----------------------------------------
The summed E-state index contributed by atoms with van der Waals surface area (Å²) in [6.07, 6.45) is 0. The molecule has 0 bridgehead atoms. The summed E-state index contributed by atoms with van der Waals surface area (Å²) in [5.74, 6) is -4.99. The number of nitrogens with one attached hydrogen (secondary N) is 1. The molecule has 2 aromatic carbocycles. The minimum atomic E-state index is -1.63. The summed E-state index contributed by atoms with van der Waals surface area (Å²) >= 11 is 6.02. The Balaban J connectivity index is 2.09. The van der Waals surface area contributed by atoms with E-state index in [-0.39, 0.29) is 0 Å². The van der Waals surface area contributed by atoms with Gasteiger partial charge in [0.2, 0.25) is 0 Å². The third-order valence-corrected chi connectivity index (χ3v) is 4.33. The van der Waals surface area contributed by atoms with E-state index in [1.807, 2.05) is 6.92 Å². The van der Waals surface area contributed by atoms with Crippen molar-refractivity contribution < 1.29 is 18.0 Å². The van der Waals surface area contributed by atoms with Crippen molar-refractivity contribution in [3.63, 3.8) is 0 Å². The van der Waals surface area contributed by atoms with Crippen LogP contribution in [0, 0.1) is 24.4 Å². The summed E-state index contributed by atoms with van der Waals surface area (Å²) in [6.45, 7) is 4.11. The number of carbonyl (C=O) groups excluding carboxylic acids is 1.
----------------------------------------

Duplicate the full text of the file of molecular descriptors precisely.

The summed E-state index contributed by atoms with van der Waals surface area (Å²) in [6.07, 6.45) is 0. The molecule has 0 bridgehead atoms. The summed E-state index contributed by atoms with van der Waals surface area (Å²) in [5.74, 6) is -4.99. The number of nitrogens with one attached hydrogen (secondary N) is 1. The molecule has 2 aromatic carbocycles. The minimum atomic E-state index is -1.63. The summed E-state index contributed by atoms with van der Waals surface area (Å²) >= 11 is 6.02. The Balaban J connectivity index is 2.09. The van der Waals surface area contributed by atoms with E-state index in [-0.39, 0.29) is 0 Å². The van der Waals surface area contributed by atoms with Gasteiger partial charge in [0.2, 0.25) is 0 Å². The third-order valence-corrected chi connectivity index (χ3v) is 4.33. The van der Waals surface area contributed by atoms with E-state index in [1.807, 2.05) is 6.92 Å². The van der Waals surface area contributed by atoms with Crippen molar-refractivity contribution < 1.29 is 18.0 Å². The van der Waals surface area contributed by atoms with Crippen molar-refractivity contribution in [3.63, 3.8) is 0 Å². The van der Waals surface area contributed by atoms with Crippen LogP contribution in [0, 0.1) is 24.4 Å². The summed E-state index contributed by atoms with van der Waals surface area (Å²) in [6.45, 7) is 4.11. The number of carbonyl (C=O) groups excluding carboxylic acids is 1.